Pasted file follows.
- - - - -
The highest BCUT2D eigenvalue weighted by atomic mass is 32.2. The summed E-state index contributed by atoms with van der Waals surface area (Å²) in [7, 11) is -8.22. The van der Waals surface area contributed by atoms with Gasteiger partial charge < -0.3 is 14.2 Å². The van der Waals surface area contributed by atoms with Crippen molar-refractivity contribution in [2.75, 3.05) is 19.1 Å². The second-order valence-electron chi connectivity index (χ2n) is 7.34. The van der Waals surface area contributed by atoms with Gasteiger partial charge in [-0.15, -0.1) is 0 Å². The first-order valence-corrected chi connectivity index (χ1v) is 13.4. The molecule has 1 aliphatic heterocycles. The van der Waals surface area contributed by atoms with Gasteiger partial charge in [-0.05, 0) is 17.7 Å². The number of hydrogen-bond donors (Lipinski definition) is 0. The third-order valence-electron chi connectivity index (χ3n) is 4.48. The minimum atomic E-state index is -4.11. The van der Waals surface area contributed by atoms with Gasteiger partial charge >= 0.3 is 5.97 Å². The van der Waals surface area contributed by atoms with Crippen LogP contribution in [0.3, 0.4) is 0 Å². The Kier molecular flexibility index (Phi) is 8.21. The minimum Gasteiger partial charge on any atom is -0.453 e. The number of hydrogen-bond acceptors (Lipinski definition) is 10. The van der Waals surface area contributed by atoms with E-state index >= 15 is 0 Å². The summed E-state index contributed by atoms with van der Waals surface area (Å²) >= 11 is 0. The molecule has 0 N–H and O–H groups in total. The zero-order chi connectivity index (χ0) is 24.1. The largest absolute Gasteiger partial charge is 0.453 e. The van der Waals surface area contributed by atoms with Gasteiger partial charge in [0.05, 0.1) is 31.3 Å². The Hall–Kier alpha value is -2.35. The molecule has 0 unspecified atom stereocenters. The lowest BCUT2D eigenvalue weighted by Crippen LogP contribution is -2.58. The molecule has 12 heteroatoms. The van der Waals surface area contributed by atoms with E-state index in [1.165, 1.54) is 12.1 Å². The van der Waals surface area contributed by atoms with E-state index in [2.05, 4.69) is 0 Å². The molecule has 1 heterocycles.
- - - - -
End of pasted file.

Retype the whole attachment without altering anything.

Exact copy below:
The highest BCUT2D eigenvalue weighted by atomic mass is 32.2. The summed E-state index contributed by atoms with van der Waals surface area (Å²) in [7, 11) is -8.22. The van der Waals surface area contributed by atoms with Gasteiger partial charge < -0.3 is 14.2 Å². The van der Waals surface area contributed by atoms with Crippen molar-refractivity contribution in [2.75, 3.05) is 19.1 Å². The second-order valence-electron chi connectivity index (χ2n) is 7.34. The van der Waals surface area contributed by atoms with Gasteiger partial charge in [-0.15, -0.1) is 0 Å². The first-order valence-corrected chi connectivity index (χ1v) is 13.4. The molecule has 1 aliphatic heterocycles. The van der Waals surface area contributed by atoms with Gasteiger partial charge in [-0.05, 0) is 17.7 Å². The number of hydrogen-bond donors (Lipinski definition) is 0. The third-order valence-electron chi connectivity index (χ3n) is 4.48. The minimum atomic E-state index is -4.11. The van der Waals surface area contributed by atoms with Gasteiger partial charge >= 0.3 is 5.97 Å². The van der Waals surface area contributed by atoms with Crippen LogP contribution in [0.3, 0.4) is 0 Å². The Kier molecular flexibility index (Phi) is 8.21. The minimum Gasteiger partial charge on any atom is -0.453 e. The number of hydrogen-bond acceptors (Lipinski definition) is 10. The van der Waals surface area contributed by atoms with E-state index >= 15 is 0 Å². The summed E-state index contributed by atoms with van der Waals surface area (Å²) >= 11 is 0. The molecule has 0 N–H and O–H groups in total. The zero-order chi connectivity index (χ0) is 24.1. The largest absolute Gasteiger partial charge is 0.453 e. The van der Waals surface area contributed by atoms with Gasteiger partial charge in [0.05, 0.1) is 31.3 Å². The Hall–Kier alpha value is -2.35. The molecule has 0 unspecified atom stereocenters. The lowest BCUT2D eigenvalue weighted by Crippen LogP contribution is -2.58. The molecule has 12 heteroatoms. The van der Waals surface area contributed by atoms with E-state index in [1.165, 1.54) is 12.1 Å². The van der Waals surface area contributed by atoms with E-state index in [2.05, 4.69) is 0 Å². The molecule has 1 heterocycles.